So there are two techniques to mess around with. Use them sparingly, otherwise it’ll start to lose it’s magic with your onlookers. I’ve found that street scenes tend to work well with these techniques, but you’d actually be surprised at how many different images could benefit from a little artistic flare such as this.

If you use one of these techniques on some photos in the near future, leave a link in the comments below — I’d like to check them out!

35 responses


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Sure i’m happy I’ve asked for that post :D

Thank you for the actions can’t wait to test them

February 15, 2008 8:14 am

Wow this is very cool. There was a picture I took that I wanted this done too, but I did not know this was the way to go or what it was called! Thanks!

February 15, 2008 9:13 am

Oh I love digital cross processing my photos, gives the greyer street stuff some edge.

February 15, 2008 2:28 pm

i’ve always done things the long way around, I don’t even know how to use an action! lol. i suppose I will teach myself now. :)

February 15, 2008 3:23 pm

It’s such a time-saver Chica — I have a ton of actions set up for myself spanning things like processing techniques all the way down to saving an image for Flickr. Most of my actions are just little snip-its of a process… adding grain, adding vignette, high pass sharpening, blur effects, etc. Definitely give these actions a try, and if you find yourself liking some of them but constantly tweaking one or two of the steps, just re-record that step with your preferred settings. It’s all about customization and productivity.

February 15, 2008 5:52 pm

neat trick

February 15, 2008 10:23 pm

As always, brilliant tips – if only I had photoshop! lol

Anyway, just wanted to add a bit to the film side of things.

The greenish-yellow tint will actually depend on the film being cross-processed. I’ve done it with Ektachrome and achieved a green tint, but I’ve heard that Velvia results in a red tint – the process seems quite subjective.

Another feature of cross-processed stuff is deep, deep shadows. As you can see, this often results in loss of detail, particularly in the eyes. While this means that cross-processing stuff is not brilliant for close ups of people (the eyes go freaky black), it can be used at a distance with nice results.

Keeping all this in mind, I’m curious if similar results could be achieved with PS? Obviously the depth of the shadows couldn’t be as random as C41 processed slide film, but perhaps the contrast could be increased to a certain degree to give the effect of ‘blown’ shadow detail?

February 16, 2008 6:33 am

Thanks for this tutorial. Very helpful in deed. Love your blog

February 17, 2008 7:27 am

Very cool. I’ve downloaded the action and can’t wait to use it.

February 17, 2008 11:56 am

the_wolf_brigade, I do something similar in Lightroom by using the blacks slider, makes the shadows more inky if you know what I mean. Works pretty well I think but I have never cross-processed film so I’m just guessing from seeing other people’s film work. Here’s an example…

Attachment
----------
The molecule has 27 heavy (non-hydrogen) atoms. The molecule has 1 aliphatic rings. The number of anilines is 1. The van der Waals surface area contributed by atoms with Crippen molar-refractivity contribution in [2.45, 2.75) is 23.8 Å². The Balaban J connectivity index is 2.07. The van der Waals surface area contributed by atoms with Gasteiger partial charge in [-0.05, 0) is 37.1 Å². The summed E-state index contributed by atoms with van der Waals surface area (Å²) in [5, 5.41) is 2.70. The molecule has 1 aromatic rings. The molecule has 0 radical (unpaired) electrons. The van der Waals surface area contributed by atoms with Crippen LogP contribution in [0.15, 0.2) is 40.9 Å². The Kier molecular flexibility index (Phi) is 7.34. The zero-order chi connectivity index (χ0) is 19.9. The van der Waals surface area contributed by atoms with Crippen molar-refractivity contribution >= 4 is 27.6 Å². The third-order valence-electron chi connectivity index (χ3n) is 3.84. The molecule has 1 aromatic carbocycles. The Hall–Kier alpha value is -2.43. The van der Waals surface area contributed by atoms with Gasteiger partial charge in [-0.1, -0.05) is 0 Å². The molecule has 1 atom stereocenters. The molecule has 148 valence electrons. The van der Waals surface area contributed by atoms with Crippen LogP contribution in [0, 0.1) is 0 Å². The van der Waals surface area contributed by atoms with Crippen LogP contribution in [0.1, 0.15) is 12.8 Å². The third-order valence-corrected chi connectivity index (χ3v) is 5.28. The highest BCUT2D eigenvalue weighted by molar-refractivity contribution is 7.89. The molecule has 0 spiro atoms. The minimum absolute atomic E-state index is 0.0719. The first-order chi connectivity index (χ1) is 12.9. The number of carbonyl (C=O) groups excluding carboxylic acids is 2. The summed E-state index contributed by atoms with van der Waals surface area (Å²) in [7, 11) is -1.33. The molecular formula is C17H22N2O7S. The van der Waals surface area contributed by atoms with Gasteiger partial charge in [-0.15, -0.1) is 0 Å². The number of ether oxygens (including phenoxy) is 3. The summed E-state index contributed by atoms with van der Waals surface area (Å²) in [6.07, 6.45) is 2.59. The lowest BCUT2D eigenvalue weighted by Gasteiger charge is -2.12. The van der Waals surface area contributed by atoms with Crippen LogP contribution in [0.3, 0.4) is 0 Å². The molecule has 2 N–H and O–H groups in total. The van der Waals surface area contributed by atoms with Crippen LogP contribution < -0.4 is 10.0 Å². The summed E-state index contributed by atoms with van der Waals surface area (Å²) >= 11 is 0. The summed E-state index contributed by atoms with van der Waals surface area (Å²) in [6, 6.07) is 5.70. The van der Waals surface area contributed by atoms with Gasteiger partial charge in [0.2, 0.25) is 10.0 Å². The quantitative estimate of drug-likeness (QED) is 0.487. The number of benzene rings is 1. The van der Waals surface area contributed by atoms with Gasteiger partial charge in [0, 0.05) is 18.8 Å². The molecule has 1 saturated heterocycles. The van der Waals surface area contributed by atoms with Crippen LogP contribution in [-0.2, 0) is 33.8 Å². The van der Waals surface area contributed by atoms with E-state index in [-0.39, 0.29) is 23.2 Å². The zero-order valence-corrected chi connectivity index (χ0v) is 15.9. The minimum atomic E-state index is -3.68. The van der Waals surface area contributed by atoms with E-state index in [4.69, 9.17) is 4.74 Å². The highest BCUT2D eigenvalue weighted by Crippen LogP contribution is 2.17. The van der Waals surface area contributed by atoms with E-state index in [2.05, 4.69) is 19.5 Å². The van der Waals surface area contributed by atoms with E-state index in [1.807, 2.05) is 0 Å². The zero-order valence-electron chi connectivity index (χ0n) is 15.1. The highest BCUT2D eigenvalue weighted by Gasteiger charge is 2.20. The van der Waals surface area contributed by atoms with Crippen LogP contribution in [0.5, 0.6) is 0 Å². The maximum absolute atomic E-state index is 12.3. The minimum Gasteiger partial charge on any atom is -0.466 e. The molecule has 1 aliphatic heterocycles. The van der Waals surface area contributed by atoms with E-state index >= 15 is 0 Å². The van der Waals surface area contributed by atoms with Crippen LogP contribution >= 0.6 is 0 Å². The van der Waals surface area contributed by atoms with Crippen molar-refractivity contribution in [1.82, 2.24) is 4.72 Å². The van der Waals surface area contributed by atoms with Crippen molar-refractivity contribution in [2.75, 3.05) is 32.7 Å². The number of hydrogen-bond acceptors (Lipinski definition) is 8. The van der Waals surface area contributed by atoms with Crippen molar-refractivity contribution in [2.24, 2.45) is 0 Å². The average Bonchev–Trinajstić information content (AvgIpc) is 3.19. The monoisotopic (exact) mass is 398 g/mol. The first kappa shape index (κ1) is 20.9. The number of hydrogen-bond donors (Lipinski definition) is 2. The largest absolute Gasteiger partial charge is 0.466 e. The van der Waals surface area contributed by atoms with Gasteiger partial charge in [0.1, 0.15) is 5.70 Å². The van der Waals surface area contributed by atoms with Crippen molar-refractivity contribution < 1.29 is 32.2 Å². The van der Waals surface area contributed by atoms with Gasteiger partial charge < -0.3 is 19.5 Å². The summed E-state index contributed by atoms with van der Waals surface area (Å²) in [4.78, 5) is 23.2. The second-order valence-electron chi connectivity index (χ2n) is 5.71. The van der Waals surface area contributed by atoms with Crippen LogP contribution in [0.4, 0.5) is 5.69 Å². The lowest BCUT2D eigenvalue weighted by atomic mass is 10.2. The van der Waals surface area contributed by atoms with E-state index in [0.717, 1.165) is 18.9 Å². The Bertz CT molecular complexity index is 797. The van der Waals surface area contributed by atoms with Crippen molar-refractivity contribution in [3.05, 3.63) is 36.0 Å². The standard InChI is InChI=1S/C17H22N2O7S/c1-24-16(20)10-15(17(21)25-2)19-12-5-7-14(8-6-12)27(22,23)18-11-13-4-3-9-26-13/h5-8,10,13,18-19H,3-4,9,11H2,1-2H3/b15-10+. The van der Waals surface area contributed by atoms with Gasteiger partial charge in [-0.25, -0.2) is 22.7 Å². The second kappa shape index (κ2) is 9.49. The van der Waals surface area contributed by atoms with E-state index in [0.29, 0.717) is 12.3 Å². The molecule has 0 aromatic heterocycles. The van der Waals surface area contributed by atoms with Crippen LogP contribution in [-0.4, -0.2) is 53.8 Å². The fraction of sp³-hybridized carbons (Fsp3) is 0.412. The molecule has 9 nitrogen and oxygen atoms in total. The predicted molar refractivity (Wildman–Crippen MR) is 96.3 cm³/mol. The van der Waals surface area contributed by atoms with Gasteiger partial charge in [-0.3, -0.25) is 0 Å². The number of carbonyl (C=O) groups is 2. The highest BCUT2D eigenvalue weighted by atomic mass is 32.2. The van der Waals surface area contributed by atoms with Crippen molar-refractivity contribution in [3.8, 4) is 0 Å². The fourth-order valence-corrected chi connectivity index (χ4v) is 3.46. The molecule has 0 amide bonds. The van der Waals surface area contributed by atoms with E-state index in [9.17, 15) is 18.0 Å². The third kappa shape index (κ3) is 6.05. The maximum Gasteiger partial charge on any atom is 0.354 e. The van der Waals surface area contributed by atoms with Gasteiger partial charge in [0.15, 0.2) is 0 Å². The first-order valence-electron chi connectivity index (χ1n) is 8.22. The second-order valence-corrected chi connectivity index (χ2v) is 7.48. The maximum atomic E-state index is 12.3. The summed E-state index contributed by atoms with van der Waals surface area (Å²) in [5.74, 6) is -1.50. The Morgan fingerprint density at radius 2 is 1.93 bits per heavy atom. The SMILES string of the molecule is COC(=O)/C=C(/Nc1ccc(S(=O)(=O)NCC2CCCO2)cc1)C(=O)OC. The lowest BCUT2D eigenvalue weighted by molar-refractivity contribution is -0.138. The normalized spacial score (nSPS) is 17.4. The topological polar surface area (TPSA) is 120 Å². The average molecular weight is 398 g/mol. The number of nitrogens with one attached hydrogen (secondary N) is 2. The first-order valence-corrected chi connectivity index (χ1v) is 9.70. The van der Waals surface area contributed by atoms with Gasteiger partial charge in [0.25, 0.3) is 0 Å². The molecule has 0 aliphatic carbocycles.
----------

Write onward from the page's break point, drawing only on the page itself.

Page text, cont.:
http://www.flickr.com/photos/shimonkey/2246208512/

February 18, 2008 3:29 pm

@shimonkey

Yes, those are very similar, though Xpro’d slide tends to “bleed” from the shadows a bit. I would assume this would be easy enough to replicate.

Brian, I forgot to mention that I’d never heard of loading the film backwards for that red effect. I’m definitely going to try this.

February 18, 2008 7:31 pm










Hey man! thanks for these photoshop actions! I will try them out!

September 16, 2008 10:27 am


i must really thank you for this cross processing tip! i tried it out and it looks great! love the green tint and how it gives a mood to the whole photo. thanks again! :)

October 12, 2008 12:13 am

Hello Brian!

Thanks for this tutorial, I really like how the image tinting looks on the people photos. It looks like the photo was taken in the 70s, very nice and very stylish! I will try these tips out now! Thanks a lot!

October 24, 2008 4:19 pm

10 months later I have finally loaded my first roll of redscale….next on the list is negative film processed as E6.

December 4, 2008 3:39 am

That’s awesome dude! I’m curious to see the results after you shoot it. Any idea if you have to compensate for the exposure when you shoot through the wrong side of the film? It seems like you would have to let more light in because you’re shooting through the film before you hit the emulsion — I’d think it acts like a filter.

December 4, 2008 11:20 am

Lovely action sets!

I’m curious though… whenever I use the cross-processing techniques you have here, my photos turn out extremely green and oversaturated. The examples that you have here (ie. the man on the bench) look much different than what I get. I’ve tried tweaking the RGB curves but nothing gives me the same washed out, clean and crisp images that you have shown.

Do you have an additional advice?

December 12, 2008 12:41 pm

As mentioned, the actions are just starting points. Play around with the opacity of the color fill layer and toy with the contrast curve.

December 12, 2008 1:48 pm

Well, I found these tips great cause I am simply a novice to Photoshop. Not using it, but playing with it beyond the limits of general usage. Your cross-processed photos look great, specially the bottle one.

February 3, 2009 6:28 am

Really amazing tips, I like the older look it gives to some and adds more style as well.
The greenish-yellow tint is my favorite.

February 9, 2009 9:55 am

Thanks for the actions, I’ve been meaning to play around with fake cross processing for awhile and it looks like you just saved me a ton of time!

May 20, 2009 11:08 pm

I prefer the real thing but its a great idea. I will try sometime.
Lomo Cameras

August 8, 2009 6:51 am


hi, your atn is so great! great help for me editing those images. Thanks so much! :D

April 30, 2010 9:00 am